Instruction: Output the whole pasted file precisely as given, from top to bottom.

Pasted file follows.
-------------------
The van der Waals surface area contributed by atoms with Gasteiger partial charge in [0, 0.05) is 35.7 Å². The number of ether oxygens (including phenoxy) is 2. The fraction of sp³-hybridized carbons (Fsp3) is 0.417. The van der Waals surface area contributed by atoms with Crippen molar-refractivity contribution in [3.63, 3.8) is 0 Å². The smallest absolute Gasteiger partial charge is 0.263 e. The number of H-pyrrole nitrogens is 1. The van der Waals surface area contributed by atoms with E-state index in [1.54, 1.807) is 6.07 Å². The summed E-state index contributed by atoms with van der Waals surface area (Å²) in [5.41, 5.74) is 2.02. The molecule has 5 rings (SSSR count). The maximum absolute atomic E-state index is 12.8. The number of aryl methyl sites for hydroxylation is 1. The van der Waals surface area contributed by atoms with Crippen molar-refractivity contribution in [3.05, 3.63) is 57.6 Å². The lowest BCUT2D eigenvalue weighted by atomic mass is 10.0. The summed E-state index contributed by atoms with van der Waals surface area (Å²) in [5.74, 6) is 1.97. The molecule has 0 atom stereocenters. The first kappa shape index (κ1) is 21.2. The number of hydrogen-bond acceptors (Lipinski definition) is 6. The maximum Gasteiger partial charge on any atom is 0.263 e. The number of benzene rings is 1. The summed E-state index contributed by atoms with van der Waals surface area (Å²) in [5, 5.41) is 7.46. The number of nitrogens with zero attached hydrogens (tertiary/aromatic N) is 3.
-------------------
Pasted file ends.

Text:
The van der Waals surface area contributed by atoms with Gasteiger partial charge in [0, 0.05) is 35.7 Å². The number of ether oxygens (including phenoxy) is 2. The fraction of sp³-hybridized carbons (Fsp3) is 0.417. The van der Waals surface area contributed by atoms with Crippen molar-refractivity contribution in [3.63, 3.8) is 0 Å². The smallest absolute Gasteiger partial charge is 0.263 e. The number of H-pyrrole nitrogens is 1. The van der Waals surface area contributed by atoms with E-state index in [1.54, 1.807) is 6.07 Å². The summed E-state index contributed by atoms with van der Waals surface area (Å²) in [5.41, 5.74) is 2.02. The molecule has 5 rings (SSSR count). The maximum absolute atomic E-state index is 12.8. The number of aryl methyl sites for hydroxylation is 1. The van der Waals surface area contributed by atoms with Crippen molar-refractivity contribution in [3.05, 3.63) is 57.6 Å². The lowest BCUT2D eigenvalue weighted by atomic mass is 10.0. The summed E-state index contributed by atoms with van der Waals surface area (Å²) in [5.74, 6) is 1.97. The molecule has 0 atom stereocenters. The first kappa shape index (κ1) is 21.2. The number of hydrogen-bond acceptors (Lipinski definition) is 6. The maximum Gasteiger partial charge on any atom is 0.263 e. The number of benzene rings is 1. The summed E-state index contributed by atoms with van der Waals surface area (Å²) in [5, 5.41) is 7.46. The number of nitrogens with zero attached hydrogens (tertiary/aromatic N) is 3.